It took me a long time to feel anything significant about my malas (which could explain the mala envy.) At first they were just beads, but the more I sought them out to remind me of my own strength, they more I started to sense their physicality. They no longer seemed inanimate, but instead developed a weightiness. Sure mockingly spirit finger me all you want, but I dig these beads. As they have attained a sense of physicality and as I have developed my own sense of being rooted, suddenly I have started to notice those other beads – the ones supporting my weaker chakras. And in doing so, I have realized the importance of not only wearing one’s strengths quite literally on one’s sleeve, but also one’s weaknesses. There is something extremely powerful about being openly vulnerable. About owning those areas of weakness, as in doing so they become yours and cannot be exploited. By purposefully exposing them, they are in your control, and no one else’s.
I have always been daunted by my own weaknesses. I usually feel as if they are something I need to cover up – to displace by my areas of strength. Maybe the stars just aligned last week, but there was something inexplicably powerful in looking down at my wrist and suddenly feeling as if my weaknesses were tangible. As if they were threads physically woven into my fabric – not in the sense that they were buried deep within that pattern that is myself and thus inaccessible, but that they were part of my foundation, part of what makes me stronger instead of what makes me weaker.
Shocker of the day: we all have weaknesses and insecurities. I was reminded of one of my winners this weekend when out at a bar – totally the lost kid on the playground – but when I went home later, ate my last piece of Paleo pumpkin pie and rocked this week’s episode of Glee I felt solid, in control. Somehow that un-bary tendency of mine felt like something I could take a hold of – not to instantaneously transform into one of my strengths by any means, but something that I could start to shift, to start to build upon and to change.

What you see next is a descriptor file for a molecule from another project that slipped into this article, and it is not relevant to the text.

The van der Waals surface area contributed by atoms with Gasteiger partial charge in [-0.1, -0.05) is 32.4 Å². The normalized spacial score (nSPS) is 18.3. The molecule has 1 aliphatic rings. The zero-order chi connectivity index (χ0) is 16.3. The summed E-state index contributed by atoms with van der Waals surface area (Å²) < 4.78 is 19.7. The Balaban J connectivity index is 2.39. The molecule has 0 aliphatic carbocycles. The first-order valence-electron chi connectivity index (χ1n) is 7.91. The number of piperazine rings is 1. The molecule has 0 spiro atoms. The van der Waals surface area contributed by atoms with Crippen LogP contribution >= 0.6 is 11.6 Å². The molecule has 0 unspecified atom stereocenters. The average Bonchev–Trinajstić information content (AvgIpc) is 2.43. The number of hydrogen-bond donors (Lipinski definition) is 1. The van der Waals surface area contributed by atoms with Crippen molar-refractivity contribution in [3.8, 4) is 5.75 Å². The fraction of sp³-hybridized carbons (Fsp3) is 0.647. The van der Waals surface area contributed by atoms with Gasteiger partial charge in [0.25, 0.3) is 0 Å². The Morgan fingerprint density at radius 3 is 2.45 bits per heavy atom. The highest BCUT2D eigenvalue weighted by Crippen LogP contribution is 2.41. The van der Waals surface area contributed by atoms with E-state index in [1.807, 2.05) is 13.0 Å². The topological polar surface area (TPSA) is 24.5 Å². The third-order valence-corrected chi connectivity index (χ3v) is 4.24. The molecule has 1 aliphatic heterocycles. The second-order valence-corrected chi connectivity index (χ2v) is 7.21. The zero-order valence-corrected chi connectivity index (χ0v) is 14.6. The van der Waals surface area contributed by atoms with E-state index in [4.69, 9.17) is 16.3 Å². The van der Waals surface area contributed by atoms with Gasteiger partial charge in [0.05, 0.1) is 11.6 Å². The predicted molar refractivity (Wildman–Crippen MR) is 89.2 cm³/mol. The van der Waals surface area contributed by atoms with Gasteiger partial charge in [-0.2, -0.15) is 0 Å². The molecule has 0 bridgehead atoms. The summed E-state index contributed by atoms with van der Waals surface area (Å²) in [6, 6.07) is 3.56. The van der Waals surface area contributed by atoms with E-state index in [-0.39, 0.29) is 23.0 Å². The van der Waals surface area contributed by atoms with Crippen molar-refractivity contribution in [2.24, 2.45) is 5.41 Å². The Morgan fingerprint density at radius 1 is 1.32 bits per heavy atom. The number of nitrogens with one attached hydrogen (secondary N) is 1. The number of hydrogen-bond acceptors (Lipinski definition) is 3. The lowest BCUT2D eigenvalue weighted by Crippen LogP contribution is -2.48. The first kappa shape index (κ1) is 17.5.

I find myself continuously seeking out my strengths to grab a hold of in order to feel anchored. My weaknesses I often try to let slip away – to be forgotten in place of my strengths. But now as I look down at my wrist, at all those beads, I see all of those pieces of myself bound together, creating one complete entity. We can’t be only our strengths. That isn’t the complete picture. We’re one whole strand of rainbow fun – a medley of strength and weakness. Don’t shy away from those areas that challenge or even threaten you – make them tangible. If we allow them to stay buried, they will continue to define us, to remain out of our control. Only when our weaknesses, our vulnerabilities have been made present can we hope to change them.